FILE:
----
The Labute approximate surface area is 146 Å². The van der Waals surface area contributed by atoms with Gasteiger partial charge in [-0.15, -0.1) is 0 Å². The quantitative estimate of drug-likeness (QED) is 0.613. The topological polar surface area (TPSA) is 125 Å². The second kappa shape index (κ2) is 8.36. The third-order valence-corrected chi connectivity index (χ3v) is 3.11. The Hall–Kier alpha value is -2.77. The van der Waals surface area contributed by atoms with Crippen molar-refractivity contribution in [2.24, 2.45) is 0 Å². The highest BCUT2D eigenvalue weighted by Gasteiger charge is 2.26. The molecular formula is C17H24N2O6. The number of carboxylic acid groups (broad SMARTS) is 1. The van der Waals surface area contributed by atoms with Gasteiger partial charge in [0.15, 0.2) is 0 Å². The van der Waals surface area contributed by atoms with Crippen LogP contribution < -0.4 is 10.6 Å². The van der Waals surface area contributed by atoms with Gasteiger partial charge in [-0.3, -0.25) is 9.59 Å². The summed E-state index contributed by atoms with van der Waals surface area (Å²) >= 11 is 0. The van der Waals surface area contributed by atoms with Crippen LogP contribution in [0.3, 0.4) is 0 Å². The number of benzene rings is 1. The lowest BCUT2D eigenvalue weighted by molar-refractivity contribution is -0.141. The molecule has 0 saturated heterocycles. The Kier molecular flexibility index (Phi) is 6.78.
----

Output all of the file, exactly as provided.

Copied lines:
The Labute approximate surface area is 146 Å². The van der Waals surface area contributed by atoms with Gasteiger partial charge in [-0.15, -0.1) is 0 Å². The quantitative estimate of drug-likeness (QED) is 0.613. The topological polar surface area (TPSA) is 125 Å². The second kappa shape index (κ2) is 8.36. The third-order valence-corrected chi connectivity index (χ3v) is 3.11. The Hall–Kier alpha value is -2.77. The van der Waals surface area contributed by atoms with Crippen molar-refractivity contribution in [2.24, 2.45) is 0 Å². The highest BCUT2D eigenvalue weighted by Gasteiger charge is 2.26. The molecular formula is C17H24N2O6. The number of carboxylic acid groups (broad SMARTS) is 1. The van der Waals surface area contributed by atoms with Gasteiger partial charge in [0.15, 0.2) is 0 Å². The van der Waals surface area contributed by atoms with Crippen LogP contribution < -0.4 is 10.6 Å². The van der Waals surface area contributed by atoms with Gasteiger partial charge in [-0.3, -0.25) is 9.59 Å². The summed E-state index contributed by atoms with van der Waals surface area (Å²) >= 11 is 0. The van der Waals surface area contributed by atoms with Crippen LogP contribution in [0.3, 0.4) is 0 Å². The number of benzene rings is 1. The lowest BCUT2D eigenvalue weighted by molar-refractivity contribution is -0.141. The molecule has 0 saturated heterocycles. The Kier molecular flexibility index (Phi) is 6.78.